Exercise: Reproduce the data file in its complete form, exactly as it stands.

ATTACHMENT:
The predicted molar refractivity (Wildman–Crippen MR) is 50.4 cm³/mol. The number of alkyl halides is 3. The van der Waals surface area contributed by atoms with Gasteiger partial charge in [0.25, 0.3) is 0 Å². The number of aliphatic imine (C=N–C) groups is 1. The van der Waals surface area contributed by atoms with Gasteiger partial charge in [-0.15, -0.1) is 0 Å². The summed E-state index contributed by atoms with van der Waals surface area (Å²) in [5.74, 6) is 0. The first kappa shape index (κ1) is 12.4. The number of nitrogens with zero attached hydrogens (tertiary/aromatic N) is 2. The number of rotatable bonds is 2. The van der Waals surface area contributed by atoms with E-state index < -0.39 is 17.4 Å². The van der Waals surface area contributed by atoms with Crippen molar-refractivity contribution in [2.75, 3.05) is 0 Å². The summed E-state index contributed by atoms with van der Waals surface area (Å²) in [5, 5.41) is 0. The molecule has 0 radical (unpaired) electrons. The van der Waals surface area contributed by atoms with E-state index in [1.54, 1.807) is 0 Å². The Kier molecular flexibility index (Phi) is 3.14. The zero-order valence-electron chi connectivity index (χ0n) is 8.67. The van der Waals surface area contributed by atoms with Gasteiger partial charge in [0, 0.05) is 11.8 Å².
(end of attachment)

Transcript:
The predicted molar refractivity (Wildman–Crippen MR) is 50.4 cm³/mol. The number of alkyl halides is 3. The van der Waals surface area contributed by atoms with Gasteiger partial charge in [0.25, 0.3) is 0 Å². The number of aliphatic imine (C=N–C) groups is 1. The van der Waals surface area contributed by atoms with Gasteiger partial charge in [-0.15, -0.1) is 0 Å². The summed E-state index contributed by atoms with van der Waals surface area (Å²) in [5.74, 6) is 0. The first kappa shape index (κ1) is 12.4. The number of nitrogens with zero attached hydrogens (tertiary/aromatic N) is 2. The number of rotatable bonds is 2. The van der Waals surface area contributed by atoms with E-state index < -0.39 is 17.4 Å². The van der Waals surface area contributed by atoms with Crippen molar-refractivity contribution in [2.75, 3.05) is 0 Å². The summed E-state index contributed by atoms with van der Waals surface area (Å²) in [5, 5.41) is 0. The molecule has 0 radical (unpaired) electrons. The van der Waals surface area contributed by atoms with E-state index in [1.54, 1.807) is 0 Å². The Kier molecular flexibility index (Phi) is 3.14. The zero-order valence-electron chi connectivity index (χ0n) is 8.67. The van der Waals surface area contributed by atoms with Gasteiger partial charge in [0, 0.05) is 11.8 Å².